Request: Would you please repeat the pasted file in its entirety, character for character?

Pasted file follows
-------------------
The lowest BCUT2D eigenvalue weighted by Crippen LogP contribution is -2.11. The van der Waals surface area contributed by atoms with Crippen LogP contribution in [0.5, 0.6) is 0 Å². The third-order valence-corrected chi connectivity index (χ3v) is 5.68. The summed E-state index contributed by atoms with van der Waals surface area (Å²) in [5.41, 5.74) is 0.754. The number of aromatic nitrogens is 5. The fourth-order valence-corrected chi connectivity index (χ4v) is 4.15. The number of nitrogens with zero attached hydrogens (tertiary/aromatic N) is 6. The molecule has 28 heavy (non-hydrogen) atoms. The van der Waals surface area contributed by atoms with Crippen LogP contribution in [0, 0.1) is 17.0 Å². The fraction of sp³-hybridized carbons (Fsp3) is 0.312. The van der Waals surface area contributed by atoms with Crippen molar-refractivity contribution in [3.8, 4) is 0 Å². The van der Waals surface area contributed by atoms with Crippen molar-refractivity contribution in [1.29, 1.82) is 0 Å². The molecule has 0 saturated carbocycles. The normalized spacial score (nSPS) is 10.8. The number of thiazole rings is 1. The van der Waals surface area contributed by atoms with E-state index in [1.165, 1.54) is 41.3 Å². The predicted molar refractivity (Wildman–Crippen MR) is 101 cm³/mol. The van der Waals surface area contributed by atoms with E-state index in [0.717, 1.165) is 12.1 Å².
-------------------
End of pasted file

The lowest BCUT2D eigenvalue weighted by Crippen LogP contribution is -2.11. The van der Waals surface area contributed by atoms with Crippen LogP contribution in [0.5, 0.6) is 0 Å². The third-order valence-corrected chi connectivity index (χ3v) is 5.68. The summed E-state index contributed by atoms with van der Waals surface area (Å²) in [5.41, 5.74) is 0.754. The number of aromatic nitrogens is 5. The fourth-order valence-corrected chi connectivity index (χ4v) is 4.15. The number of nitrogens with zero attached hydrogens (tertiary/aromatic N) is 6. The molecule has 28 heavy (non-hydrogen) atoms. The van der Waals surface area contributed by atoms with Crippen LogP contribution in [0, 0.1) is 17.0 Å². The fraction of sp³-hybridized carbons (Fsp3) is 0.312. The van der Waals surface area contributed by atoms with Crippen molar-refractivity contribution in [3.8, 4) is 0 Å². The van der Waals surface area contributed by atoms with Crippen molar-refractivity contribution in [1.29, 1.82) is 0 Å². The molecule has 0 saturated carbocycles. The normalized spacial score (nSPS) is 10.8. The number of thiazole rings is 1. The van der Waals surface area contributed by atoms with E-state index in [1.165, 1.54) is 41.3 Å². The predicted molar refractivity (Wildman–Crippen MR) is 101 cm³/mol. The van der Waals surface area contributed by atoms with E-state index in [0.717, 1.165) is 12.1 Å².